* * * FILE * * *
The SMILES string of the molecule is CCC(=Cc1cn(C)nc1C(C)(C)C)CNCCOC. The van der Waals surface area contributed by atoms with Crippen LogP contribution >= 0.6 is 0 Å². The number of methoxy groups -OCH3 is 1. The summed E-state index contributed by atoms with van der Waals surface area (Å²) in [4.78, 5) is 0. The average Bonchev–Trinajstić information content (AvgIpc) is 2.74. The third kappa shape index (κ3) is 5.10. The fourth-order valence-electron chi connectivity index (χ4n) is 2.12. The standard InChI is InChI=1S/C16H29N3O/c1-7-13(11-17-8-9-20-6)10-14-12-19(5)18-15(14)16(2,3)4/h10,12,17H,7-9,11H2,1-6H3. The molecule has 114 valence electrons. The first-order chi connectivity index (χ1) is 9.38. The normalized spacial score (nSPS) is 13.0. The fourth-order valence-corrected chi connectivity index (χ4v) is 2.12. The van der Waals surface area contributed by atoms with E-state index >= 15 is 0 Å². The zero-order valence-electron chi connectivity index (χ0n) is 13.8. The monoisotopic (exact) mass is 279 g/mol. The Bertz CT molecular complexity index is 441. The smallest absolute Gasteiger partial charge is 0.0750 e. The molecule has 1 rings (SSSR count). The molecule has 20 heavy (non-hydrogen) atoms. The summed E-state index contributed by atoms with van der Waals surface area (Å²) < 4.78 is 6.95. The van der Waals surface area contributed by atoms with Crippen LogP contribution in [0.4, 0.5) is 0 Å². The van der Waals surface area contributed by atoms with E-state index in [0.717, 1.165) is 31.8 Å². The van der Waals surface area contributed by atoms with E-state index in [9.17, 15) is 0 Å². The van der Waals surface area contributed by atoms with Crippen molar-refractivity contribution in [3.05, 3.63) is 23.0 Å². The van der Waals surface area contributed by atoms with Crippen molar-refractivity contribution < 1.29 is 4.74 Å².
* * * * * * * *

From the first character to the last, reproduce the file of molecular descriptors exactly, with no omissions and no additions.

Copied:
The SMILES string of the molecule is CCC(=Cc1cn(C)nc1C(C)(C)C)CNCCOC. The van der Waals surface area contributed by atoms with Crippen LogP contribution >= 0.6 is 0 Å². The number of methoxy groups -OCH3 is 1. The summed E-state index contributed by atoms with van der Waals surface area (Å²) in [4.78, 5) is 0. The average Bonchev–Trinajstić information content (AvgIpc) is 2.74. The third kappa shape index (κ3) is 5.10. The fourth-order valence-electron chi connectivity index (χ4n) is 2.12. The standard InChI is InChI=1S/C16H29N3O/c1-7-13(11-17-8-9-20-6)10-14-12-19(5)18-15(14)16(2,3)4/h10,12,17H,7-9,11H2,1-6H3. The molecule has 114 valence electrons. The first-order chi connectivity index (χ1) is 9.38. The normalized spacial score (nSPS) is 13.0. The fourth-order valence-corrected chi connectivity index (χ4v) is 2.12. The van der Waals surface area contributed by atoms with E-state index >= 15 is 0 Å². The zero-order valence-electron chi connectivity index (χ0n) is 13.8. The monoisotopic (exact) mass is 279 g/mol. The Bertz CT molecular complexity index is 441. The smallest absolute Gasteiger partial charge is 0.0750 e. The molecule has 1 rings (SSSR count). The molecule has 20 heavy (non-hydrogen) atoms. The summed E-state index contributed by atoms with van der Waals surface area (Å²) < 4.78 is 6.95. The van der Waals surface area contributed by atoms with Crippen LogP contribution in [0.4, 0.5) is 0 Å². The van der Waals surface area contributed by atoms with E-state index in [0.717, 1.165) is 31.8 Å². The van der Waals surface area contributed by atoms with E-state index in [9.17, 15) is 0 Å². The van der Waals surface area contributed by atoms with Crippen molar-refractivity contribution in [3.05, 3.63) is 23.0 Å². The van der Waals surface area contributed by atoms with Crippen molar-refractivity contribution < 1.29 is 4.74 Å².